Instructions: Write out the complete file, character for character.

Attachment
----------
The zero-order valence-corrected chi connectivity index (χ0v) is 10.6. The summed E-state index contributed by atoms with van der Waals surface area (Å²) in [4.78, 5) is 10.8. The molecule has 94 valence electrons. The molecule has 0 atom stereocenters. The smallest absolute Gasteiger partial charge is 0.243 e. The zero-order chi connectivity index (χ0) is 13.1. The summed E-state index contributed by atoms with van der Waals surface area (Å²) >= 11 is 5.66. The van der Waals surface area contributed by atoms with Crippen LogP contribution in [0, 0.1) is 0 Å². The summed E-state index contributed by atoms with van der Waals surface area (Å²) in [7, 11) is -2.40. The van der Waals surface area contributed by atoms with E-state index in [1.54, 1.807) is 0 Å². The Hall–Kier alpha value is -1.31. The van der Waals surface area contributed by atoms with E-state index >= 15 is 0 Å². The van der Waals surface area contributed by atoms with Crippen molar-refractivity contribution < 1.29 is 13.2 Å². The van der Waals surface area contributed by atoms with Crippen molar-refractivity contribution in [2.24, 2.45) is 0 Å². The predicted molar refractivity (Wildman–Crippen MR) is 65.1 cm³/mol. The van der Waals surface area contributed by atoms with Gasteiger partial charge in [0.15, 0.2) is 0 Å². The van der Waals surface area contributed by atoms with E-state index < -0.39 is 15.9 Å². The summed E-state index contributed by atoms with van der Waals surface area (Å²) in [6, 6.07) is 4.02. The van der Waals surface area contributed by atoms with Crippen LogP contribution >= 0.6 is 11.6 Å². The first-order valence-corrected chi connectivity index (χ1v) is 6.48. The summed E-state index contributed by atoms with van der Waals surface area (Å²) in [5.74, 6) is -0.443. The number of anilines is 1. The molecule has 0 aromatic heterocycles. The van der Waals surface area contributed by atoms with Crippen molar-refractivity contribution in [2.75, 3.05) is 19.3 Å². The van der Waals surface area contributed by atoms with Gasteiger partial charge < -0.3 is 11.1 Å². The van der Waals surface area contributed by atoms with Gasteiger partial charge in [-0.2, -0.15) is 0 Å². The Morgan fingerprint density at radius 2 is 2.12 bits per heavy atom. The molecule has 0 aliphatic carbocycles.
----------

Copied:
The zero-order valence-corrected chi connectivity index (χ0v) is 10.6. The summed E-state index contributed by atoms with van der Waals surface area (Å²) in [4.78, 5) is 10.8. The molecule has 94 valence electrons. The molecule has 0 atom stereocenters. The smallest absolute Gasteiger partial charge is 0.243 e. The zero-order chi connectivity index (χ0) is 13.1. The summed E-state index contributed by atoms with van der Waals surface area (Å²) >= 11 is 5.66. The van der Waals surface area contributed by atoms with Crippen LogP contribution in [0, 0.1) is 0 Å². The summed E-state index contributed by atoms with van der Waals surface area (Å²) in [7, 11) is -2.40. The van der Waals surface area contributed by atoms with E-state index in [1.54, 1.807) is 0 Å². The Hall–Kier alpha value is -1.31. The van der Waals surface area contributed by atoms with E-state index >= 15 is 0 Å². The van der Waals surface area contributed by atoms with Crippen molar-refractivity contribution < 1.29 is 13.2 Å². The van der Waals surface area contributed by atoms with Crippen molar-refractivity contribution in [2.24, 2.45) is 0 Å². The predicted molar refractivity (Wildman–Crippen MR) is 65.1 cm³/mol. The van der Waals surface area contributed by atoms with Gasteiger partial charge in [0.15, 0.2) is 0 Å². The van der Waals surface area contributed by atoms with E-state index < -0.39 is 15.9 Å². The summed E-state index contributed by atoms with van der Waals surface area (Å²) in [6, 6.07) is 4.02. The van der Waals surface area contributed by atoms with Crippen LogP contribution >= 0.6 is 11.6 Å². The first-order valence-corrected chi connectivity index (χ1v) is 6.48. The summed E-state index contributed by atoms with van der Waals surface area (Å²) in [5.74, 6) is -0.443. The number of anilines is 1. The molecule has 0 aromatic heterocycles. The van der Waals surface area contributed by atoms with Crippen molar-refractivity contribution in [2.75, 3.05) is 19.3 Å². The van der Waals surface area contributed by atoms with Gasteiger partial charge < -0.3 is 11.1 Å². The van der Waals surface area contributed by atoms with Gasteiger partial charge in [-0.2, -0.15) is 0 Å². The Morgan fingerprint density at radius 2 is 2.12 bits per heavy atom. The molecule has 0 aliphatic carbocycles.